Showing posts from August, 2015

Rights and our common life

Courts know this and nothing more Now it's my rights versus yours --A.C. NEWMAN (THE NEW PORNOGRAPHERS)
I know my rights! --STEVE JESSUP As we come to realize that space, resources and opportunities aren't limitless we come to realize our interdependence with other people as well as the natural world. That interdependence can be a good thing (community support in a time of grief, vibrant and interesting places) or a bad thing (taxation, noisy neighbors), but it's real. And unavoidable. The American dream might still be a fast car on an empty road to a big well-accessorized house, but in our waking hours in the real world we are constantly confronted with others. We could try to isolate ourselves, to the extent possible. But if we're realistic, and clever, we look for the upside in cooperation for common goals, while doing what we can to mitigate the nuisances.

And that requires conversation.

Each of the problems of our common life in the 21st century--economic opportunity…

Starting a conversation about education

Garfield School in Cedar Rapids, where my boys attended and where I still volunteer, will have a new librarian on staff this fall. As was the case with several of her predecessors, she will spend only part of her week at Garfield; however, for the first time, Garfield will share a librarian with two other schools, not just one. Surely this is driven by a search for savings by the school district. Having one-third of a school librarian is particularly awkward for schools like Garfield, where 67.6 percent come from families poor enough to qualify for free or reduced lunch. But why should even upper middle class students be shorted?

This led me to a series of questions about American education, because I am guessing, although confidently, that such staffing exigencies are not unique to Cedar Rapids.

The education system's ongoing struggle for funds sends me back to the question with which Strong Towns begins its Curbside Chat: Why, despite all the growth America has experienced, do…

Transportation, again: Can dysfunctionality be functional?

Following up on last week's post on the Federal Highway Fund, I want to comment on a post this week on the Brookings Institution website (originally published in Politico). The authors, both policy experts, recommend that Congress quit their five-year-old practice of passing last-minute extensions of the Federal Highway Fund, and seriously address our nation's crumbling transportation infrastructure. They recommend an ad hoc Special Joint Committee on Infrastructure, modeled after recent budget summits, composed of Senators and Representatives from both parties and all relevant committees. The committee would be charged with writing a long-term authorization for the Highway Fund, including identification of funding sources, by a stated deadline. "Action to preserve our nation's infrastructure," they hope, "could be proof that Congress is not totally broken."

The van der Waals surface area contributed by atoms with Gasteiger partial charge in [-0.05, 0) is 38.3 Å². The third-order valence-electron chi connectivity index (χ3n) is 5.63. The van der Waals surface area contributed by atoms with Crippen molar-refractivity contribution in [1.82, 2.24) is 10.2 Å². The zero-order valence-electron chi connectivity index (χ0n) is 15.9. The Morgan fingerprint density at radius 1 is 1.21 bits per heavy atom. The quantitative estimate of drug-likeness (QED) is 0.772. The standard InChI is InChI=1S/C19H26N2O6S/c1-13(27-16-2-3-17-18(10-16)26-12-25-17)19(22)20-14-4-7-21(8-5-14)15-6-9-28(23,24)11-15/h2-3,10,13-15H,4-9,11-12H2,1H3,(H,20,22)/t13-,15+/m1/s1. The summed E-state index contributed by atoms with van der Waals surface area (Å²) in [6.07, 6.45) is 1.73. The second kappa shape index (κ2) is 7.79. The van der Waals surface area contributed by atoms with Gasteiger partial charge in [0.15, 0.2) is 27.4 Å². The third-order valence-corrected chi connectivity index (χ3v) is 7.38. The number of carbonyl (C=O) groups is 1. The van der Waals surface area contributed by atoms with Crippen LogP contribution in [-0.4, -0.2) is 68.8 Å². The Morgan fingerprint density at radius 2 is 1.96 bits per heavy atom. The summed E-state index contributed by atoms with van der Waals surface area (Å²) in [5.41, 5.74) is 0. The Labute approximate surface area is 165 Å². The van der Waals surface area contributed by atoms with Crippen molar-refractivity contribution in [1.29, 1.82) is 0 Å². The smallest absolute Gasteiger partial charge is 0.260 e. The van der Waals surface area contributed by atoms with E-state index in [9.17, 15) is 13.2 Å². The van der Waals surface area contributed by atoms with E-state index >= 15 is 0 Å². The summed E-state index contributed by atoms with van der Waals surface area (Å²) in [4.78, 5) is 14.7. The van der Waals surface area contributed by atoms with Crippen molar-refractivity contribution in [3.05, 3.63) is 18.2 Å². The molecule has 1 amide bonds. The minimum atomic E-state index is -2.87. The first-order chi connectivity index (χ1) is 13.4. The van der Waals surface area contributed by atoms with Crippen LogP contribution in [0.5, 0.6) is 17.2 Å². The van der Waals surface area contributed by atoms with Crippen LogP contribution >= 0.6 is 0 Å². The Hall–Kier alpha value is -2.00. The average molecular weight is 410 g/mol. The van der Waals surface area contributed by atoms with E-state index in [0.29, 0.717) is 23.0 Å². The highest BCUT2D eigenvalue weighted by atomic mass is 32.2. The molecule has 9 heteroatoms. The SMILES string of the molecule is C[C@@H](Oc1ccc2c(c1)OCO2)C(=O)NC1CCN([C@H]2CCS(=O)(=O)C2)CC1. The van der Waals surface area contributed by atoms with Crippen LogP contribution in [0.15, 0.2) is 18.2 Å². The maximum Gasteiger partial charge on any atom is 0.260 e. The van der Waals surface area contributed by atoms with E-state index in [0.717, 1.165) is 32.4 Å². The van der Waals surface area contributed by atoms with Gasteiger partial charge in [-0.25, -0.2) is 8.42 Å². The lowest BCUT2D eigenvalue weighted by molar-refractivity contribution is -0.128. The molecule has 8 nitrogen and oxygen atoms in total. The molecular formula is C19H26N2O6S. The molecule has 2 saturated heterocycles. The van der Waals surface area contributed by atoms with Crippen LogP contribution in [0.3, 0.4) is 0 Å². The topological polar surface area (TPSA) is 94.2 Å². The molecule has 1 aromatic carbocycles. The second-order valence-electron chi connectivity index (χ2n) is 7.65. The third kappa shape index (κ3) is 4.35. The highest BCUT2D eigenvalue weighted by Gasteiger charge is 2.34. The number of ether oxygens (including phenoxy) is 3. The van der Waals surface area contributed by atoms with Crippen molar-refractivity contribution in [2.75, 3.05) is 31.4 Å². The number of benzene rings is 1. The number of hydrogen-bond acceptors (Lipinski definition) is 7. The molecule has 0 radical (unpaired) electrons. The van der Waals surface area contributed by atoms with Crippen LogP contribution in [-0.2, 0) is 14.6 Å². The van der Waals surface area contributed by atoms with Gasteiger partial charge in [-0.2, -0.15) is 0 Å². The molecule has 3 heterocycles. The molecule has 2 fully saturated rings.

Their argument assumes, in a semi-stated way, there exists a cross-partisan consensus that: [a] …

Cedar Rapids' protected bike lanes experiment

Cedar Rapids multimodal transportation planner Brandon G. Whyte led a demonstration Sunday afternoon of the protected cycle lane that will be part of the reconstruction of 3rd Avenue when it is completed in October. The lane will run from 6th Street SW to 3rd Street SE, at which point it will connect to the traditional-style bike lane that continues to 10th Street SE.

The temporary striping was completed with the help of what Red Green would call the Multimodal Transportation Planner's Secret Weapon:

A protected bike lane is one that is separated from car traffic by some sort of physical barrier, such as a curb, bollards, or, as in this case, parked cars.

Sunday's demonstration took place in the 200 block of 3rd Avenue SE. Whyte explained the protected-lane concept as well as the city's plans, and volunteers illustrated by riding through the demo section and around the block.

A key feature is the left turn box at the end of the block, which is where the riders are stati…

Groundbreaking at Indian Creek's "Amazing Space"

Indian Creek Nature Center gathered a healthy crowd on a sunny afternoon last Thursday as they broke ground on their new 12000 square foot facility, which they call Amazing Space. The Nature Center's headquarters and classrooms will move to the new building, out of the 1932 barn they currently call home. The building will produce all of its energy, and then some, with an array of 350 solar cells on the roof, continuing the Nature Center's tradition of pushing the envelope on our thinking about sustainability. The project will unfold in the midst of a restored prairie on Otis Road, about 1/2 mile west of the current facility.
The construction is the largest part of a $6.9 million capital campaign, most expected to come from individual and corporate donations. They received a $400,000 grant from the Iowa Department of Cultural Affairs. [UPDATE 8/3/15: Nature Center staff say construction is expected to take about a year, meaning it will be ready to open summer 2016.]